Silver coins were issued in denominations of ⅛, ¼, ½ and 1 rial.
The first coins of the second rial currency were in denominations of 1, 2, 5, 10 and 25 dinar, ½, 1, 2 and 5 rial, with the ½ to 5 rial coins minted in silver. Gold coins denominated in pahlavi were also issued, initially valued at 100 rial. In 1944, the silver coinage was reduced in size, with the smallest silver coins being 1 rial pieces. This year also saw the cessation of minting of all denominations below 25 dinar. In 1945, silver 10 rial coins were introduced. In 1953, silver coins ceased to be minted, with the smallest denomination now 50 dinar. 20 rial coins were introduced in 1972.
After the Islamic Revolution, the coinage designs were changed to remove the Shah's effigy but the sizes and compositions were not immediately changed. 50 dinar coins were only minted in 1980 and 50 rial coins were introduced in 1981. In 1993, a new coinage was introduced with smaller 1, 5, 10 and 50 rial coins and new 100 rial pieces. 250 rial coins were introduced the following year. In 2004, the sizes of the 50, 100 and 250 rial coins were reduced and 500 rial coins were introduced. New, smaller types of 250 and 500 rials were introduced in 2009, along with the new denomination of 1000 rials.
Coins currently in circulation are 50, 100, 250, 500 and 1000 rial. The 5, 10, 50 and 100 rials are still legal tender but are not issued anymore.
In 1932, notes were issued by the "Bank Melli Iran" in denominations of 5, 10, 20, 50, 100 and 500 rial. 1000 rial notes were introduced in 1935, followed by 200 rial notes in 1951 and 5000 and 10,000 rial in 1952. 5 rial notes were last issued in the 1940s, with 10 rial notes disappearing in the 1960s. In 1961, the Central Bank of Iran took over the issuance of paper money.
In 1979, after the Islamic revolution, Iranian banknotes featuring the Shah's face were counter-stamped with intricate designs to cover the Shah's face. The first regular issues of the Islamic Republic were in denominations of 100, 200, 500, 1000, 5000 and 10,000 rial. 2000 rial notes were introduced in 1986.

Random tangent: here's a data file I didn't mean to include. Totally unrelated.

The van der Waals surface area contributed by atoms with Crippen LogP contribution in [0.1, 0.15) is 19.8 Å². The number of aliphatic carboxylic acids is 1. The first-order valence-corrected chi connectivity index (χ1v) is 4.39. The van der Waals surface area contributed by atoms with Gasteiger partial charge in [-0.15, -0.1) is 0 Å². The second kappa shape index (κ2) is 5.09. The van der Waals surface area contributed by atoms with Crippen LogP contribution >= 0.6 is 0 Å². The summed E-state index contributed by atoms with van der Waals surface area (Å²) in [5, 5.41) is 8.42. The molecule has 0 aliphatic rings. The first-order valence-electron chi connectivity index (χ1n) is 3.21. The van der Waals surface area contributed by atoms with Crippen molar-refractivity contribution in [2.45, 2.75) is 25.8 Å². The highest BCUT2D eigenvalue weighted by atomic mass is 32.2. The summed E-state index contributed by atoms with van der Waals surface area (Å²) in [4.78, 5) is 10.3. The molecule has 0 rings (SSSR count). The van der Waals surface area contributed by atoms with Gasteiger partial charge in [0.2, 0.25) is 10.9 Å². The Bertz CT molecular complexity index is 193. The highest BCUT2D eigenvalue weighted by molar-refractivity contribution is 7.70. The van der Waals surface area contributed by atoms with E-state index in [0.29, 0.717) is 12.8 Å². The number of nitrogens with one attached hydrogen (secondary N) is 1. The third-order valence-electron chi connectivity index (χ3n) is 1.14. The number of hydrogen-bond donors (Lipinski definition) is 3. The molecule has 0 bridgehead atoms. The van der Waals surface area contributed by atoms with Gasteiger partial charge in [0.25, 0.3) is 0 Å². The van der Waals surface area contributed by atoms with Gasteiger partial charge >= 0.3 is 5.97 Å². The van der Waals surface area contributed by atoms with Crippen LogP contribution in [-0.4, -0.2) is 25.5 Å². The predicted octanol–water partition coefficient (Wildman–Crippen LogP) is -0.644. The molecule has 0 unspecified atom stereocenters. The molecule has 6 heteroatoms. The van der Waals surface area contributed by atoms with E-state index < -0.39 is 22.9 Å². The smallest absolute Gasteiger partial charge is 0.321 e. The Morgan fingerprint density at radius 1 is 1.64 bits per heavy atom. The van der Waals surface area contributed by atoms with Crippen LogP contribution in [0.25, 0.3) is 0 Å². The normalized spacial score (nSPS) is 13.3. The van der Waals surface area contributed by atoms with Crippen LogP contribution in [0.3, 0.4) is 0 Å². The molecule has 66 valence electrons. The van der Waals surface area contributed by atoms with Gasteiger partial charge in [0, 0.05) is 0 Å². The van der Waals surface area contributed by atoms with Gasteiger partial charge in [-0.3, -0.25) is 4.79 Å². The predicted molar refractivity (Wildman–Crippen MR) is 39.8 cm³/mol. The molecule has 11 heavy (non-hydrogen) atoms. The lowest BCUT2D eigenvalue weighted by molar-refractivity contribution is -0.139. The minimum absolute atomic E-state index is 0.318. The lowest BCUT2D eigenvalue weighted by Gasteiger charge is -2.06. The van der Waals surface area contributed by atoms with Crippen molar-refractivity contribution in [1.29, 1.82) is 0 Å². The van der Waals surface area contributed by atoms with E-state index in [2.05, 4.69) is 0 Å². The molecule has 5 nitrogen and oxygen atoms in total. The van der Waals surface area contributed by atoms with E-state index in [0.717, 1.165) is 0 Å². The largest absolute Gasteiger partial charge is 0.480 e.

Printing banknotes larger than 10,000 rials was first proposed in 1989, and in 1992 the central bank asked for government permission to print 20,000, 50,000 and 100,000 rial notes. This was not realized at that time, due to fears of inflation and counterfeiting. 10,000 rial note remained the highest valued note for more than 50 years, until 2003 when 20,000 rial notes were added.
On 4 March 2007, it was announced that Iran would issue a 50,000 rial banknote with the subject being the Iranian nuclear energy program. The note was issued on 12 March. The note features a quote by the prophet Mohammed, translated as: "Even if science is at the Pleiades, some people from the land of Persia would attain it". Banknotes currently in circulation are 100, 200, 500, 1000, 2000, 5000, 10,000, 20,000 and 50,000 rials. After the death of Ruhollah Khomeini, his portraits were used on the obverse of 1000 rial banknote and greater.
|100 rial||Pink||Imam Reza Shrine||Chahar-Bagh School|
|200 rial||Green||Jame' Mosque of Yazd||Jahad-e Sazandegi (جهاد سازندگی)|
|500 rial||Grey||Friday prayers||University of Tehran main entrance|
|1,000 rial||Brown||Ruhollah Khomeini||Dome of the Rock|
|2,000 rial||Purple||Ruhollah Khomeini||Kaaba|
|5,000 rial||Pink||Ruhollah Khomeini||traditional decorative birds and flowers pattern|
|10,000 rial||Green||Ruhollah Khomeini||Mount Damavand|
|20,000 rial||Blue||Ruhollah Khomeini||Naqsh-e Jahan Square|
|50,000 rial||Purple & Yellow||Ruhollah Khomeini||Map of Iran with Atom symbol, quote in Persian from the prophet Mohammed, and "Persian Gulf" in English|
Currently the highest valued legal tender banknote issued by the central bank is 50,000 rials (about U.S. $5.05 in 2009). However 500,000 rial and 1,000,000 rial Iran Cheques (see below) circulate freely and are treated as cash.
The central bank used to allow major state banks to print their own banknotes known as "cash cheques". They were a form of bearer teller's-cheque with fixed amounts, printed in the form of official banknotes. Once they were acquired from banks, they could function like cash for a year. Two forms of these banknotes were available. One known as "Iran cheque" could be cashed in any financial institution, while the other could be cashed at the issuing bank. They were printed in 200,000, 500,000, 1,000,000, 2,000,000 and 5,000,000 rial values.
|Current IRR exchange rates|